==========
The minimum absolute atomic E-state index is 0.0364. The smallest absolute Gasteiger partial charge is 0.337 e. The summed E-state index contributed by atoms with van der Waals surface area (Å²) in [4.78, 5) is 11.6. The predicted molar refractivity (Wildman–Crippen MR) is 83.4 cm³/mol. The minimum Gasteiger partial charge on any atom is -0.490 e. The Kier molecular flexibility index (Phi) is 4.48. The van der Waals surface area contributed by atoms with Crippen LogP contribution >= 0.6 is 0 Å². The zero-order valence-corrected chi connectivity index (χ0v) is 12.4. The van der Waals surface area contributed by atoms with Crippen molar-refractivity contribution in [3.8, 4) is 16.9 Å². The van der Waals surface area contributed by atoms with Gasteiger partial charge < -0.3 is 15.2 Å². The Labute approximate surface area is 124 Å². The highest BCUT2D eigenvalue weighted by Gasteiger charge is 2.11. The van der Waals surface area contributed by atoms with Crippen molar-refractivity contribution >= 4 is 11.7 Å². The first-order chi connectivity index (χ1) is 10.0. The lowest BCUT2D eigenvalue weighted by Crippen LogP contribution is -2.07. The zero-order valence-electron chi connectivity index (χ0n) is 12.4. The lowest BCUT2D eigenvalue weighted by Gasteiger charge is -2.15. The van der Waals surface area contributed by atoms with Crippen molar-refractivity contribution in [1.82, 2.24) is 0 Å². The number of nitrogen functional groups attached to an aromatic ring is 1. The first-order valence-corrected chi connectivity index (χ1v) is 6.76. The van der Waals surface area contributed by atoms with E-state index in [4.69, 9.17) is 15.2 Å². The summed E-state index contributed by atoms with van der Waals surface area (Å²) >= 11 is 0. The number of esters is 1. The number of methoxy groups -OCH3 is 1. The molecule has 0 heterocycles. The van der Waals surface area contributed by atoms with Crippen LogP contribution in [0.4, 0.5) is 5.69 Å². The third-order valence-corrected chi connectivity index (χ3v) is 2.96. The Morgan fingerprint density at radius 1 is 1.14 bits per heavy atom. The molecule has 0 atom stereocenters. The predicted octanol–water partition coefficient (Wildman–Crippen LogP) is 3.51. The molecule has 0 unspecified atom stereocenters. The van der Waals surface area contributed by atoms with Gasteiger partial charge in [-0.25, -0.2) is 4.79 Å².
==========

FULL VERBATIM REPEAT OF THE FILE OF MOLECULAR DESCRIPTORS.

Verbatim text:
The minimum absolute atomic E-state index is 0.0364. The smallest absolute Gasteiger partial charge is 0.337 e. The summed E-state index contributed by atoms with van der Waals surface area (Å²) in [4.78, 5) is 11.6. The predicted molar refractivity (Wildman–Crippen MR) is 83.4 cm³/mol. The minimum Gasteiger partial charge on any atom is -0.490 e. The Kier molecular flexibility index (Phi) is 4.48. The van der Waals surface area contributed by atoms with Crippen LogP contribution >= 0.6 is 0 Å². The zero-order valence-corrected chi connectivity index (χ0v) is 12.4. The van der Waals surface area contributed by atoms with Crippen molar-refractivity contribution in [3.8, 4) is 16.9 Å². The van der Waals surface area contributed by atoms with Gasteiger partial charge < -0.3 is 15.2 Å². The Labute approximate surface area is 124 Å². The highest BCUT2D eigenvalue weighted by Gasteiger charge is 2.11. The van der Waals surface area contributed by atoms with Crippen molar-refractivity contribution >= 4 is 11.7 Å². The first-order chi connectivity index (χ1) is 10.0. The lowest BCUT2D eigenvalue weighted by Crippen LogP contribution is -2.07. The zero-order valence-electron chi connectivity index (χ0n) is 12.4. The lowest BCUT2D eigenvalue weighted by Gasteiger charge is -2.15. The van der Waals surface area contributed by atoms with Crippen molar-refractivity contribution in [1.82, 2.24) is 0 Å². The number of nitrogen functional groups attached to an aromatic ring is 1. The first-order valence-corrected chi connectivity index (χ1v) is 6.76. The van der Waals surface area contributed by atoms with E-state index in [4.69, 9.17) is 15.2 Å². The summed E-state index contributed by atoms with van der Waals surface area (Å²) >= 11 is 0. The number of esters is 1. The number of methoxy groups -OCH3 is 1. The molecule has 0 heterocycles. The van der Waals surface area contributed by atoms with Crippen LogP contribution in [0.4, 0.5) is 5.69 Å². The third-order valence-corrected chi connectivity index (χ3v) is 2.96. The Morgan fingerprint density at radius 1 is 1.14 bits per heavy atom. The molecule has 0 atom stereocenters. The predicted octanol–water partition coefficient (Wildman–Crippen LogP) is 3.51. The molecule has 0 unspecified atom stereocenters. The van der Waals surface area contributed by atoms with Gasteiger partial charge in [-0.25, -0.2) is 4.79 Å².